birth control during treatment and for at least 3 weeks after the last 
dose of Kisqali. Do not breastfeed during treatment with Kisqali and for 
at least 3 weeks after the last dose of Kisqali. Patients should tell 
their health care provider about all of the medicines they take, 
including prescription and over-the-counter medicines, vitamins, and 
herbal supplements since they may interact with Kisqali. Patients should 
avoid grapefruit or grapefruit juice while taking Kisqali. The most 
common side effects (incidence >=20%) include infections, white blood 
cell count decreases, headache, cough, nausea, tiredness, diarrhea, 
vomiting, constipation, hair loss and rash. The most common Grade 3/4 
side effects (incidence >5%) were infections, low neutrophils, low 
leukocytes, low red blood cells, abnormal liver function tests, low 
lymphocytes, low phosphate levels and vomiting. Abnormalities were 
observed in hematology and clinical chemistry laboratory tests. 
   Please see full Prescribing Information for Kisqali, available at 
   This press release contains forward-looking statements within the 
meaning of the United States Private Securities Litigation Reform Act of 
1995. Forward-looking statements can generally be identified by words 
such as "potential," "can," "will," "plan," "expect," "anticipate," 
"look forward," "believe," "committed," "investigational," "pipeline," 
"launch," or similar terms, or by express or implied discussions 
regarding potential marketing approvals, new indications or labeling for 
the investigational or approved products described in this press release, 
or regarding potential future revenues from such products. You should 
not place undue reliance on these statements. Such forward-looking 
statements are based on our current beliefs and expectations regarding 
future events, and are subject to significant known and unknown risks 
and uncertainties. Should one or more of these risks or uncertainties 
materialize, or should underlying assumptions prove incorrect, actual 
results may vary materially from those set forth in the forward-looking 
statements. There can be no guarantee that the investigational or 
approved products described in this press release will be submitted or 
approved for sale or for any additional indications or labeling in any 
market, or at any particular time. Nor can there be any guarantee that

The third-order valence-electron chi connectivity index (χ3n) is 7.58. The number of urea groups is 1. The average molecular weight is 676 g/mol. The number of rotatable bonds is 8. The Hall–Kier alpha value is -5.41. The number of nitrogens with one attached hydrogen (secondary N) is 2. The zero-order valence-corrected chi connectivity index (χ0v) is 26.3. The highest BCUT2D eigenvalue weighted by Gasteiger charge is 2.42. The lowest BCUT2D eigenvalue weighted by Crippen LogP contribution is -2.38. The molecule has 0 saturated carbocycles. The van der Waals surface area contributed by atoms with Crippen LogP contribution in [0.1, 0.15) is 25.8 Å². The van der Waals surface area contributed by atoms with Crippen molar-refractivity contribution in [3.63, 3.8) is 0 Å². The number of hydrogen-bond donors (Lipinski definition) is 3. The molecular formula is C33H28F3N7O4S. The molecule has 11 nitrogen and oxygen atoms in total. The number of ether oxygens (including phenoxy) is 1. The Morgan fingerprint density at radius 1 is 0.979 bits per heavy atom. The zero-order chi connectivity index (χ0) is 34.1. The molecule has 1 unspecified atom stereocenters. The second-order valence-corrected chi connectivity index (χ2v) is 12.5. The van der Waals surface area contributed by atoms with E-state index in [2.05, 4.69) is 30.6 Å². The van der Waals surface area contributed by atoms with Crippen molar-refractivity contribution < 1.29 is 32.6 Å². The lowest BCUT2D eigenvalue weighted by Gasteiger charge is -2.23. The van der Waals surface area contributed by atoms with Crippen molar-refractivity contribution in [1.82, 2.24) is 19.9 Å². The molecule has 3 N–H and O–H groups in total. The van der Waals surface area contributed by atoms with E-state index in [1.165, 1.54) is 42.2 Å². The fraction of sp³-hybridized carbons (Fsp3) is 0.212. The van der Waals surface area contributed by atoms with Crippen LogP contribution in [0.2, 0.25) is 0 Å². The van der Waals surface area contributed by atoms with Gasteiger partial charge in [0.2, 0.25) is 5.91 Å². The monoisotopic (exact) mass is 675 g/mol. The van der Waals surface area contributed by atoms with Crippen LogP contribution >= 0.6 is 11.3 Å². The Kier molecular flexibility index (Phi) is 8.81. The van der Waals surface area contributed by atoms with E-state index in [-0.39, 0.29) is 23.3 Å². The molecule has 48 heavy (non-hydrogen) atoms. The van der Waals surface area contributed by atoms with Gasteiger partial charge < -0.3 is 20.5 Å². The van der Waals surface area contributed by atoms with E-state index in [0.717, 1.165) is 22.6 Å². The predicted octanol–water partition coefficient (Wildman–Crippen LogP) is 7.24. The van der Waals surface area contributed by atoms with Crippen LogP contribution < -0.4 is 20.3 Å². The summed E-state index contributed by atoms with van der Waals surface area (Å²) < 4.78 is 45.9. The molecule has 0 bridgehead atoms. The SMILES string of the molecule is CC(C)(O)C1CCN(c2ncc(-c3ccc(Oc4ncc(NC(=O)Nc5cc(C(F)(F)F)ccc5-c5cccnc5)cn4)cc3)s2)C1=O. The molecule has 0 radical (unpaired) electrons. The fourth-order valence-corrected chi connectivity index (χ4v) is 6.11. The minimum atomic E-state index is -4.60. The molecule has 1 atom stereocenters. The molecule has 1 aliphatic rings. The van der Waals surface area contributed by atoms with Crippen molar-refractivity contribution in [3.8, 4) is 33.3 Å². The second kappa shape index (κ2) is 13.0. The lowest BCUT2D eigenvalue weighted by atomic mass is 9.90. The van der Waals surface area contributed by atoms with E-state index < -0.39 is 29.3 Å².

such products will be commercially successful in the future. In 
particular, our expectations regarding such products could be affected 
by, among other things, the uncertainties inherent in research and 
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existing clinical data; regulatory actions or delays or government 
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other risks and factors referred to in Novartis AG's current Form 330-F 
on file with the US Securities and Exchange Commission. Novartis is 
providing the information in this press release as of this date and does 
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   About Novartis 
   Novartis is reimagining medicine to improve and extend people's lives. 
As a leading global medicines company, we use innovative science and 
digital technologies to create transformative treatments in areas of 
great medical need. In our quest to find new medicines, we consistently 
rank among the world's top companies investing in research and 
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globally and we are finding innovative ways to expand access to our 
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   [1]    Slamon, DJ, et al. Overall survival (OS) results of the Phase III 
MONALEESA-3 trial of postmenopausal patients (pts) with hormone 
receptor--positive (HR+), human epidermal growth factor 2--negative 
(HER2-) advanced breast cancer (ABC) treated with fulvestrant (FUL) +/- 
ribociclib (RIB). Presented at the European Society of Medical Oncology 
(ESMO) Congress, September 29, 2019, Barcelona, Spain (LBA7). 
   [2]    Slamon DJ, et al. Ribociclib (RIB) + fulvestrant (FUL) in 
postmenopausal women with hormone receptor-positive (HR+), HER2-negative 
(HER2-) advanced breast cancer (ABC): Results from MONALEESA-3. Journal 
of Clinical Oncology 2018. 
   [3]    Ferlay, J, et al. Global Cancer Observatory: Cancer Today. 
International Agency for Research on Cancer. Available at: 
https://gco.iarc.fr/today/home, accessed September 10, 2019. 
   # # # 
   Novartis Global External Communications 
   E-mail: media.relations@novartis.com 
Antonio Ligi                       Julie Masow 
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(END) Dow Jones Newswires

September 29, 2019 10:45 ET (14:45 GMT)